As the end of January draws near and even the most well-intentioned resolutions begin to fade, keeping your eye on the prize can mean the difference between reaching your running goals now or repeating them on next year's list.
Whether you're shooting for a new PR or trying out a different racing distance, these seven tips from USATF Certified Coach Beth Shaw will help you stick to your plan all the way to the December finish line.
You may have heard this more times than you can count, but when it comes to accomplishing your biggest running goals, consistency really is the key to success. It's helpful to use a training plan as a road map toward your destination. Then make sure you stick to that plan.
“One common mistake I see athletes make is that they start off very strong in their plans and then fall off after a few weeks,” says Shaw, who is also a marathoner and IRONMAN finisher. “Consistency will help get your body used to moving and solidify positive habits toward your end goal.”
Give Each Workout a Specific Purpose
Whether you're working with a coach or following a generic training plan, it's important to understand the reason behind each and every single workout. Identifying this will help curb your temptation to skip it in the first place.
"I try to remind athletes to look at each workout and think about how it's helping them reach their goal," Shaw says. "Is it for recovery? Is it to learn how to run on tired legs? Understanding the reason for a workout can help push you out the door when you consider how it's helping you reach the end goal."
Plan with Periodization in Mind
Building up to a longer distance or faster pace—both of which are common goals for runners—requires adequate time for your muscles to not only adapt, but to also be ready to deliver on demand.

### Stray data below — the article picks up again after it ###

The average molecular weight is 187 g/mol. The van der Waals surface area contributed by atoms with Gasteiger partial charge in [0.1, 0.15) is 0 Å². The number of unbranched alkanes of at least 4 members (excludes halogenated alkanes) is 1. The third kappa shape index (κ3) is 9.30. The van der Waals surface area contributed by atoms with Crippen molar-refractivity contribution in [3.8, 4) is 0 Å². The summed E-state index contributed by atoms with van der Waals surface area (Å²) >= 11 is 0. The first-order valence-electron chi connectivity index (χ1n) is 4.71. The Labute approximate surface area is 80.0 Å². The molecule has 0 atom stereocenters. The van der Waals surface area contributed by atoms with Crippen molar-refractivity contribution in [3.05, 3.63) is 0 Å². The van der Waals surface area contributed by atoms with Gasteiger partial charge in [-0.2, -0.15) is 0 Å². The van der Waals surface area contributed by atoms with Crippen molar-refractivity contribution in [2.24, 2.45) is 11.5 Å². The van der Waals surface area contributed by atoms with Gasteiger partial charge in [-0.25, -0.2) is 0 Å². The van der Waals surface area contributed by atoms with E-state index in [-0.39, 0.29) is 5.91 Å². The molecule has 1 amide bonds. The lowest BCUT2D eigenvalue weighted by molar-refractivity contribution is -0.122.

With periodization, runners carefully plan their training cycles to gradually build toward smaller goals, say a new race distance or your first stab at a one-mile PR, while allowing for critical recovery time to ensure fresh legs. Shaw advises, "For every running event, it's crucial to give yourself time to recover appropriately after tough workouts and still build toward your goal. You want to make sure you don't peak too soon."
The best results are achieved when athletes vary their workouts. Though it's easy to fall into the "same-route, same-pace" rut, varying your training ensures your body doesn't go into autopilot. “Repeating the same workouts daily can lead to boredom and over training,” Shaw warns.
Don't forget to sprinkle in tempo runs and hill workouts. Your legs will thank you come race day.
While a new year often brings a renewed sense of hope that this time will be different, it's important to be honest with yourself about your training. The key to getting to the starting line healthy is by gradually increasing your fitness level.
"Don't set a goal to conquer a 5K and then immediately go out and try to run three miles,” Shaw says. “Progressing in a manner that is best for your fitness level will help you get through your workouts without feeling exhausted or defeated."
Find a Running Buddy
It’s human nature to not want to let others down, which is exactly why making running friends needs to be at the top of your priority list. Knowing that your pal is waiting for you to run can motivate you to lace up those shoes on days when you just don't feel like it.
And don't worry if you don't ultimately run the same pace. "Just meeting up with friends to get started on a run is hugely helpful," Shaw says. "You might do different workouts, but a friendly face at the start can really help you get encouraged to run."
Put Your Goal on Blast
Don't be afraid to shout your goal from the rooftops! Shaw recommends telling everyone your intentions for the year—and tell them often. Social media is excellent for accountability. Consider using a hashtag every time you post, so that virtual friends can cheer you on. Hashtags can be as simple as #goalgetter, or more specific like #BQorBust. If social media isn't your thing, post-it notes work just as well in your office or at home.
The bottom line? Reaching your running goals is met through purposeful planning. Taking the time now to think through your overall plan will lessen the risk of detours and ultimately help you on your way towards a successful running year.
Put Your Goal on Blast Don’t be afraid to shout your goal from the rooftops! Shaw recommends telling everyone your intentions for the year—and tell them often. Social media is excellent for accountability. Consider using a hashtag every time you post, so that virtual friends can cheer you on. Hashtags can be as simple as #goalgetter, or more specific like #BQorBust. If social media isn’t your thing, post-it notes work just as well in your office or at home
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